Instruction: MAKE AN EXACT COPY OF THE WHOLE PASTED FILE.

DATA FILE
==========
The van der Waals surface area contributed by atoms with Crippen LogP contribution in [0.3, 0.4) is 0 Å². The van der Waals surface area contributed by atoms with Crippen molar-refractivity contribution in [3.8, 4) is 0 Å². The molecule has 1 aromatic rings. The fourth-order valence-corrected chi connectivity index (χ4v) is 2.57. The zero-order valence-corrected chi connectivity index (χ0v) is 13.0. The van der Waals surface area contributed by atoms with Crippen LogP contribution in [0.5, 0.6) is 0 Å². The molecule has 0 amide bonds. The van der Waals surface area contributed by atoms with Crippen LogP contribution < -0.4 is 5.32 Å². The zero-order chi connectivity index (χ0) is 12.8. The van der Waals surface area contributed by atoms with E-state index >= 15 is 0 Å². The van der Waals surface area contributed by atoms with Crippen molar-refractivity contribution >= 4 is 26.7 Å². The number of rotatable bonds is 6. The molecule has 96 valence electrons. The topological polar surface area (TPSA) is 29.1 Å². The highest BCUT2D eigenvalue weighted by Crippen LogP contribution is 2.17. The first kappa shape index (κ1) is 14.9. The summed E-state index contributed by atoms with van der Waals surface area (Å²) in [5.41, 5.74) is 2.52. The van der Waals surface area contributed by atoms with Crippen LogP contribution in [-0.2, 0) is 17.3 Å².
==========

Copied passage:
The van der Waals surface area contributed by atoms with Crippen LogP contribution in [0.3, 0.4) is 0 Å². The van der Waals surface area contributed by atoms with Crippen molar-refractivity contribution in [3.8, 4) is 0 Å². The molecule has 1 aromatic rings. The fourth-order valence-corrected chi connectivity index (χ4v) is 2.57. The zero-order valence-corrected chi connectivity index (χ0v) is 13.0. The van der Waals surface area contributed by atoms with Crippen LogP contribution in [0.5, 0.6) is 0 Å². The molecule has 0 amide bonds. The van der Waals surface area contributed by atoms with Crippen LogP contribution < -0.4 is 5.32 Å². The zero-order chi connectivity index (χ0) is 12.8. The van der Waals surface area contributed by atoms with E-state index >= 15 is 0 Å². The van der Waals surface area contributed by atoms with Crippen molar-refractivity contribution >= 4 is 26.7 Å². The number of rotatable bonds is 6. The molecule has 96 valence electrons. The topological polar surface area (TPSA) is 29.1 Å². The highest BCUT2D eigenvalue weighted by Crippen LogP contribution is 2.17. The first kappa shape index (κ1) is 14.9. The summed E-state index contributed by atoms with van der Waals surface area (Å²) in [5.41, 5.74) is 2.52. The van der Waals surface area contributed by atoms with Crippen LogP contribution in [-0.2, 0) is 17.3 Å².